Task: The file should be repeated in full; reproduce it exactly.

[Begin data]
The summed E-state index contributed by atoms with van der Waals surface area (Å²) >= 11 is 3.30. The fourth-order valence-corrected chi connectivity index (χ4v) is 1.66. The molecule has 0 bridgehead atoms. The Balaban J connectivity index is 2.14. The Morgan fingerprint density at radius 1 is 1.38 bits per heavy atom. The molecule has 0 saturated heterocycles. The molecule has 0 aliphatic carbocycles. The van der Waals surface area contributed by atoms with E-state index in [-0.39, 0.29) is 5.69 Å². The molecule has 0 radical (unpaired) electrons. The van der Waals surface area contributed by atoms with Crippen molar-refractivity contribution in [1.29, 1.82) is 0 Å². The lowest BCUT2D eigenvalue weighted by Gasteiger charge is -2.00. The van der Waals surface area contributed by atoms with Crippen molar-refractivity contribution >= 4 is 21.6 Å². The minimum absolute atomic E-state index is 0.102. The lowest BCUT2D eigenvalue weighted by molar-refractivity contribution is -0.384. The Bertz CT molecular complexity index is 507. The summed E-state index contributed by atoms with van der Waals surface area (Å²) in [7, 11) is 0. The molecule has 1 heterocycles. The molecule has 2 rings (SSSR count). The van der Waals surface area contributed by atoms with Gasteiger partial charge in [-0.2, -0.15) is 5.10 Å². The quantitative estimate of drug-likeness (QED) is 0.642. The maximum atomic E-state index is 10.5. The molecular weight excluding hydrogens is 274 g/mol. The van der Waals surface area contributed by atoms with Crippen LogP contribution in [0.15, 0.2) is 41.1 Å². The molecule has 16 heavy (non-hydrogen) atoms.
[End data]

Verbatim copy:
The summed E-state index contributed by atoms with van der Waals surface area (Å²) >= 11 is 3.30. The fourth-order valence-corrected chi connectivity index (χ4v) is 1.66. The molecule has 0 bridgehead atoms. The Balaban J connectivity index is 2.14. The Morgan fingerprint density at radius 1 is 1.38 bits per heavy atom. The molecule has 0 saturated heterocycles. The molecule has 0 aliphatic carbocycles. The van der Waals surface area contributed by atoms with E-state index in [-0.39, 0.29) is 5.69 Å². The molecule has 0 radical (unpaired) electrons. The van der Waals surface area contributed by atoms with Crippen molar-refractivity contribution in [1.29, 1.82) is 0 Å². The lowest BCUT2D eigenvalue weighted by Gasteiger charge is -2.00. The van der Waals surface area contributed by atoms with Crippen molar-refractivity contribution >= 4 is 21.6 Å². The minimum absolute atomic E-state index is 0.102. The lowest BCUT2D eigenvalue weighted by molar-refractivity contribution is -0.384. The Bertz CT molecular complexity index is 507. The summed E-state index contributed by atoms with van der Waals surface area (Å²) in [7, 11) is 0. The molecule has 1 heterocycles. The molecule has 2 rings (SSSR count). The van der Waals surface area contributed by atoms with Gasteiger partial charge in [-0.2, -0.15) is 5.10 Å². The quantitative estimate of drug-likeness (QED) is 0.642. The maximum atomic E-state index is 10.5. The molecular weight excluding hydrogens is 274 g/mol. The van der Waals surface area contributed by atoms with Crippen LogP contribution in [0.15, 0.2) is 41.1 Å². The molecule has 16 heavy (non-hydrogen) atoms.